Dentistry |2 min read

Stop Educating Your Patients: Part 2

It’s challenging not to try educating patients while encouraging them to accept treatment. In my last blog, I discussed why patients react negatively when we overshare our knowledge with them.

How to Stop Educating Your Patients

stop educating your dental patientsWhat goes wrong in these situations where the patient wasn’t convinced by the information overload? Obviously they see that I am highly educated. Obviously the patient knows I am an expert. Obviously my uniform says ‘Dr.’

Doesn’t this patient understand how much time, effort, hours, blood, sweat and tears I have put into my craft? How dare they say no to my recommendations! I can assure you that attitude did not start to turn my bus around. If I could share only one piece of advice with any dentist that I meet it would be this:

Whether we like it or not, dentistry is viewed by the majority of the general public no differently than how they view other everyday decisions in their life. And honestly, how they make decisions about their oral health is really no different than how you and I make many of our decisions. The keyword is influence.

We are all being influenced every second of every day and our brains are processing thousands of influences at once while trying to make a decision. We are influenced by sights, sounds, smells, emotions, past experiences, words, and a million other things!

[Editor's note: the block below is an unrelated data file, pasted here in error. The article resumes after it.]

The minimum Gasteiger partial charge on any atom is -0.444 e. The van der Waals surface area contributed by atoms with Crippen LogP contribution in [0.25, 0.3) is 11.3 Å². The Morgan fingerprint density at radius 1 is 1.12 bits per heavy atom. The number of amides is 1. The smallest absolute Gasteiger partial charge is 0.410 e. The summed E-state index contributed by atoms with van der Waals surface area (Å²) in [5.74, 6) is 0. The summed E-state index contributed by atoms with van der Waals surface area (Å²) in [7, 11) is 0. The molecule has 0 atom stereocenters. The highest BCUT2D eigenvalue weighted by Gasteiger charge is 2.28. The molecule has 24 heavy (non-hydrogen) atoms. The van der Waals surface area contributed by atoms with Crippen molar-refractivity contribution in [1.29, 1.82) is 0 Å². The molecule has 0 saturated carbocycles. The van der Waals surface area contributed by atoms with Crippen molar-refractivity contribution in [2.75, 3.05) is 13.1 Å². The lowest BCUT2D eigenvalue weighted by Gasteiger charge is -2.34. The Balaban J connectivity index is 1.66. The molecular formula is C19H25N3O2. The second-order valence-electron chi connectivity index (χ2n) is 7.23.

Having a Greater Impact

If you want to have a greater impact on your patients’ lives, stop educating and start influencing. Yes, I do believe some degree of education can have an impact on influence but I also have seen firsthand that too much education can have the exact opposite effect.

When I stopped trying to educate my patients into moving forward with treatment and started learning and studying how to influence them, something amazing happened. I started doing more treatments!

Was it my education alone that enabled me to start doing more of the dentistry I knew I was capable of doing? Absolutely not. I had to take a step back, look at myself in the mirror, and agree to change myself first before I could expect to change others.

What did I start doing differently in my practice to influence patients? Stay tuned for my next blog series, where I am happy to share my experiences.

How do you influence rather than instruct your patients? We’d love to hear from you!